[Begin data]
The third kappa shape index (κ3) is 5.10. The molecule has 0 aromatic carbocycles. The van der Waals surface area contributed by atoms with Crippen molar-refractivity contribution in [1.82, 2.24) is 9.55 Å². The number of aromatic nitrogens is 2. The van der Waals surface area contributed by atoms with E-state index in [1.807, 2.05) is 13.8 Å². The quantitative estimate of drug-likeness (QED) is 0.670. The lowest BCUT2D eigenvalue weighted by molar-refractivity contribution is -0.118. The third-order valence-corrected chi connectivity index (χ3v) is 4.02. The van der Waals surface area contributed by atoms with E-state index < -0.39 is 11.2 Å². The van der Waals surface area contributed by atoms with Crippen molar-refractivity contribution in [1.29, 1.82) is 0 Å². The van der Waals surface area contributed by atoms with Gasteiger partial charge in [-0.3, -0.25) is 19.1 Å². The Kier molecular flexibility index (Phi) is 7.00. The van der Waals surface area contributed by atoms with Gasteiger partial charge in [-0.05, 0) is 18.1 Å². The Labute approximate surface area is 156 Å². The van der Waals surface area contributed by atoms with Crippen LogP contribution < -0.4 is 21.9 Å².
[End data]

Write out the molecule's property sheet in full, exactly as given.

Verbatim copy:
The third kappa shape index (κ3) is 5.10. The molecule has 0 aromatic carbocycles. The van der Waals surface area contributed by atoms with Crippen molar-refractivity contribution in [1.82, 2.24) is 9.55 Å². The number of aromatic nitrogens is 2. The van der Waals surface area contributed by atoms with E-state index in [1.807, 2.05) is 13.8 Å². The quantitative estimate of drug-likeness (QED) is 0.670. The lowest BCUT2D eigenvalue weighted by molar-refractivity contribution is -0.118. The third-order valence-corrected chi connectivity index (χ3v) is 4.02. The van der Waals surface area contributed by atoms with E-state index < -0.39 is 11.2 Å². The van der Waals surface area contributed by atoms with Crippen molar-refractivity contribution in [1.29, 1.82) is 0 Å². The van der Waals surface area contributed by atoms with Gasteiger partial charge in [-0.3, -0.25) is 19.1 Å². The Kier molecular flexibility index (Phi) is 7.00. The van der Waals surface area contributed by atoms with Gasteiger partial charge in [-0.05, 0) is 18.1 Å². The Labute approximate surface area is 156 Å². The van der Waals surface area contributed by atoms with Crippen LogP contribution < -0.4 is 21.9 Å².